All Trades Are Taxable But There Is a Hidden Benefit
Since crypto to crypto trades are taxable investors need to be very aware when making trades during the year and work with a CPA on an ongoing basis to track their portfolio’s tax labiality for estimated tax purposes. We really saw this hurt investors during 2017 and hurt their portfolio when they were liquidating it to pay taxes on profits during the bull run in a bear market.
The good news is that since cryptocurrencies are generally classified as property, wash sale regulations should not currently be a concern for investors. This means investors can sell an investment to realize a tax loss, only to buy it back immediately thereafter at a bargain. Today, wash sales only apply to stocks and securities, so traders are operating in a gray area for now until further IRS clarification is issued. This is an area that we go over in detail with investors on an asset by asset basis to advise them on taking this position. We have saved investors millions of dollars in 2018 alone using tax planning strategies such as this.
CPAs Are Rushing Into The Industry
CPAs are late to the game but also rushing into the cryptocurrency space. As an industry leader in cryptotax services I have been able to observe how this niche sector is developing.
It is not out of the ordinary for me to get targeted with ads from various franchise organizations to “double my accounting fees” by offering crypto tax services with no prior experience. This catches me off guard.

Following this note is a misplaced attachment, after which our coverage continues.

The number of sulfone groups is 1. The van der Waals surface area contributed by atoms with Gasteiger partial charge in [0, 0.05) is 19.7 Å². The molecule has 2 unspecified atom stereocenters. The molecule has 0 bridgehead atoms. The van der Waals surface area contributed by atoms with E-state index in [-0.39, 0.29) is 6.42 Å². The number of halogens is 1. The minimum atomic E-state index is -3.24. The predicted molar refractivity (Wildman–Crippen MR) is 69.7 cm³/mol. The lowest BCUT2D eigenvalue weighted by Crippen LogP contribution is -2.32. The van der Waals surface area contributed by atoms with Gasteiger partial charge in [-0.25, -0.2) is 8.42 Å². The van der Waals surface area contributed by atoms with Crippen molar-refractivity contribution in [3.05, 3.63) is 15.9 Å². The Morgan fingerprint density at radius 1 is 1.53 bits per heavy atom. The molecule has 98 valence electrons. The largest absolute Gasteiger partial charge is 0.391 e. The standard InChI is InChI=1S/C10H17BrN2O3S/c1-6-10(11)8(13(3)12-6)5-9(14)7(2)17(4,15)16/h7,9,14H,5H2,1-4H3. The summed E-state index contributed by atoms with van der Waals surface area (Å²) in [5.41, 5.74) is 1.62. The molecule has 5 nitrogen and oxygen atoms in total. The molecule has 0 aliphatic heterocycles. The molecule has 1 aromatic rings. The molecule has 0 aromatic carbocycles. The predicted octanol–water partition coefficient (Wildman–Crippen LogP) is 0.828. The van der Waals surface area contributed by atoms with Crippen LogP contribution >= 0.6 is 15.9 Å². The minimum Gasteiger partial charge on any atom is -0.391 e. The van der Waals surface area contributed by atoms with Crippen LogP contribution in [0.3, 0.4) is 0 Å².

I can only picture how investors are navigating this maze of service offerings and distinguishing from CPAs that have financial services experience and an understanding of crypto between CPAs that have just hopped on this bandwagon.
Analyzing financial transactions are a detailed process that can easily be plagued with costly errors that can impact multiple tax filing years if you do not have a structured process and workflow in place. Analyzing crypto transactions adds another layer of complexity due to the nascency of this industry and the reporting standards from exchanges.
Many CPAs are using back offices from another company to actually analyze an investors’ portfolios and do not understand this process. Without the proper experience and training, it is very easy for well-meaning accountants to make costly errors related to the portfolio calculations and advisory they provide investors.
Be careful and do your due diligence. At the end of the day, your tax return is your responsibility and it is your job to work with an experienced CPA firm to protect your assets.
I would suggest that investors work with a CPA that not only understands and invests in crypto but also a CPA that has a strong background in financial services.
Patrick Camuso, CPA is founder and owner of Camuso CPA, a CPA firm serving cryptocurrency investors, miners and businesses nationwide. Camuso CPA was the first CPA firm in the country to accept cryptocurrency as a form of payment for professional services. Camuso CPA works with investors and businesses on cryptocurrency accounting, tax preparation and tax planning.